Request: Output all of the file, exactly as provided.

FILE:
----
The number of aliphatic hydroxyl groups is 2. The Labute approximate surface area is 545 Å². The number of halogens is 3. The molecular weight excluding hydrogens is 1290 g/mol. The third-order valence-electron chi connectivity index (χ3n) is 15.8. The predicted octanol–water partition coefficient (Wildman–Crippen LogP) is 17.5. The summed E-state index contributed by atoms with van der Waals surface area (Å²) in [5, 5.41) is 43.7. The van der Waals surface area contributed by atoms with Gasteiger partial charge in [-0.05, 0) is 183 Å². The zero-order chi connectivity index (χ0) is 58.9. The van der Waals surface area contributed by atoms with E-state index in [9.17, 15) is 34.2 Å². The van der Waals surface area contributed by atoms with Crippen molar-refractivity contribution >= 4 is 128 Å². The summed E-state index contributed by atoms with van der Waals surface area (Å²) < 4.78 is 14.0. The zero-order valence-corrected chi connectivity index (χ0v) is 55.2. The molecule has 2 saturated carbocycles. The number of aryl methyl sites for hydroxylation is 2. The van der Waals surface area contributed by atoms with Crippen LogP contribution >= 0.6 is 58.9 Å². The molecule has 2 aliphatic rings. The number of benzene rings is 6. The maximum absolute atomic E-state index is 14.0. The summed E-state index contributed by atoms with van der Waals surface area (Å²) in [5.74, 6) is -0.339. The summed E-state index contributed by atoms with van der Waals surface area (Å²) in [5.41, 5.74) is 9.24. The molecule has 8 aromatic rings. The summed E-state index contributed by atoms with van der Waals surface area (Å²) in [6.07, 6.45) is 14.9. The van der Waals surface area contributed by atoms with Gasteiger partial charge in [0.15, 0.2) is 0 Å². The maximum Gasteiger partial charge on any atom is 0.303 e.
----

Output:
The number of aliphatic hydroxyl groups is 2. The Labute approximate surface area is 545 Å². The number of halogens is 3. The molecular weight excluding hydrogens is 1290 g/mol. The third-order valence-electron chi connectivity index (χ3n) is 15.8. The predicted octanol–water partition coefficient (Wildman–Crippen LogP) is 17.5. The summed E-state index contributed by atoms with van der Waals surface area (Å²) in [5, 5.41) is 43.7. The van der Waals surface area contributed by atoms with Gasteiger partial charge in [-0.05, 0) is 183 Å². The zero-order chi connectivity index (χ0) is 58.9. The van der Waals surface area contributed by atoms with E-state index in [9.17, 15) is 34.2 Å². The van der Waals surface area contributed by atoms with Crippen molar-refractivity contribution >= 4 is 128 Å². The summed E-state index contributed by atoms with van der Waals surface area (Å²) < 4.78 is 14.0. The zero-order valence-corrected chi connectivity index (χ0v) is 55.2. The molecule has 2 saturated carbocycles. The number of aryl methyl sites for hydroxylation is 2. The van der Waals surface area contributed by atoms with Crippen LogP contribution >= 0.6 is 58.9 Å². The molecule has 2 aliphatic rings. The number of benzene rings is 6. The maximum absolute atomic E-state index is 14.0. The summed E-state index contributed by atoms with van der Waals surface area (Å²) in [5.74, 6) is -0.339. The summed E-state index contributed by atoms with van der Waals surface area (Å²) in [5.41, 5.74) is 9.24. The molecule has 8 aromatic rings. The summed E-state index contributed by atoms with van der Waals surface area (Å²) in [6.07, 6.45) is 14.9. The van der Waals surface area contributed by atoms with Gasteiger partial charge in [0.15, 0.2) is 0 Å². The maximum Gasteiger partial charge on any atom is 0.303 e.